Monday, May 23, 2011

Genetic Testing To Find Your Inner All-Star

I tried gymnastics, cheerleading, basketball, and field hockey before I decided to stick with cheerleading. Most children, like me, will have tried at least three different sports by the time they are in middle school. According to The Washington Post, two companies have begun selling tests that claim to help match kids with the sports they are genetically programmed to play best.

The DNA scans, the first of an expected wave of attempts to use genes to enhance athletic performance, can steer children toward games they are most likely to win and perhaps get scholarships to play, the companies say. The tests also let children and adults tailor workouts to their innate skills, the firms say, as well as spot those prone to life-threatening heart problems, concussions and other injuries. “The main purpose of the test is to maximize performance in the minimum amount of time and minimize risk,” said Bill Miller, chief executive of American International Biotechnology
Services in Richmond, which began selling the test three weeks ago.

Critics, however, see the kits as the latest in a flood of questionable genetic tests that entrepreneurs are hawking. No one can accurately gauge the influence of genes on athletic abilities or vulnerabilities, they say. The results may be needlessly alarming or falsely reassuring, they say. Skeptics also fear that the trend will encourage overzealous parents and coaches to push kids into sports they dislike or discourage them from physical activities they enjoy and might succeed at despite their genes.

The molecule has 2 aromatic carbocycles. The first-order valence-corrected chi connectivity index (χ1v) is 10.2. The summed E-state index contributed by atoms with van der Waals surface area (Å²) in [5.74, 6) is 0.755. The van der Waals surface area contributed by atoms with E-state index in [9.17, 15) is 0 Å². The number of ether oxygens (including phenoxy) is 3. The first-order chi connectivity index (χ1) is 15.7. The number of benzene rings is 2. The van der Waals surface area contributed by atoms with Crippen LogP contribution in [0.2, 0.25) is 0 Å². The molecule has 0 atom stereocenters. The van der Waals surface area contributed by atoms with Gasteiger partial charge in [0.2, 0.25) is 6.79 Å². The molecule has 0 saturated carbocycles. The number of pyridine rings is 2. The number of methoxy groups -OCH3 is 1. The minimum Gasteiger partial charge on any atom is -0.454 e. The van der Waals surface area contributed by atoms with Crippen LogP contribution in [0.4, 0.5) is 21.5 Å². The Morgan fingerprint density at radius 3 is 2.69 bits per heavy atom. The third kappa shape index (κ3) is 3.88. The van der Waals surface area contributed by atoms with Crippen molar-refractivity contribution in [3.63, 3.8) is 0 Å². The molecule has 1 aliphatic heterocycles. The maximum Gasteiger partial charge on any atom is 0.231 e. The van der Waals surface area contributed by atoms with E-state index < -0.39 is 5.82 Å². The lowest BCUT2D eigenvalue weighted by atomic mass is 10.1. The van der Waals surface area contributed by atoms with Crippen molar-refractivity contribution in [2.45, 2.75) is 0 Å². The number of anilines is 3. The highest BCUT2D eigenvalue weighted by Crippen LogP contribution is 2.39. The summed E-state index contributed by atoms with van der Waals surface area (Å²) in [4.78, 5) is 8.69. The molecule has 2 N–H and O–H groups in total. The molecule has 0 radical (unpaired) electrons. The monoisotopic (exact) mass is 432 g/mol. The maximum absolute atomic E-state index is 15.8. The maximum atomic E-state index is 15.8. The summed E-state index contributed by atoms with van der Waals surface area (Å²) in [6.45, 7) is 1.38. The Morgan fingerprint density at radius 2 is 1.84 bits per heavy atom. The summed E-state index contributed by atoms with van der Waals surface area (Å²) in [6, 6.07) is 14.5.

“This is really disturbing,” said Lainie Friedman Ross, a pediatrician and bioethicist at the University of Chicago. “Sports and physical activity should be fun for kids. It shouldn’t be, ‘You’re going to be the world’s greatest athlete’ or ‘Give up now, kid, because you won’t have a chance’ because of your genes.”

This seems like an article straight from the movie GATTACA. While our genes might hold some secrets into which sports we will be best at, I see more bad coming out of these tests than good. What if everyone is made to get these tests done before becoming part of a varsity sport? And what if their test comes back saying that they are not a good match for the sport? Can the coaches discriminate against them and not even let them tryout? I feel like this would become a big issue, because lets face it, sports coaches are out there to put together the best team possible and if someones genetic test says they're not a good match for the sport then coaches are probably going to cut them. Also, these tests take away the experiences a child gets from trying new sports. These experiences teach a child to persevere and how to fail. But with all those pushy parents out there, who want their child to be a super-star athlete, these tests might be done more often then we'd expect.

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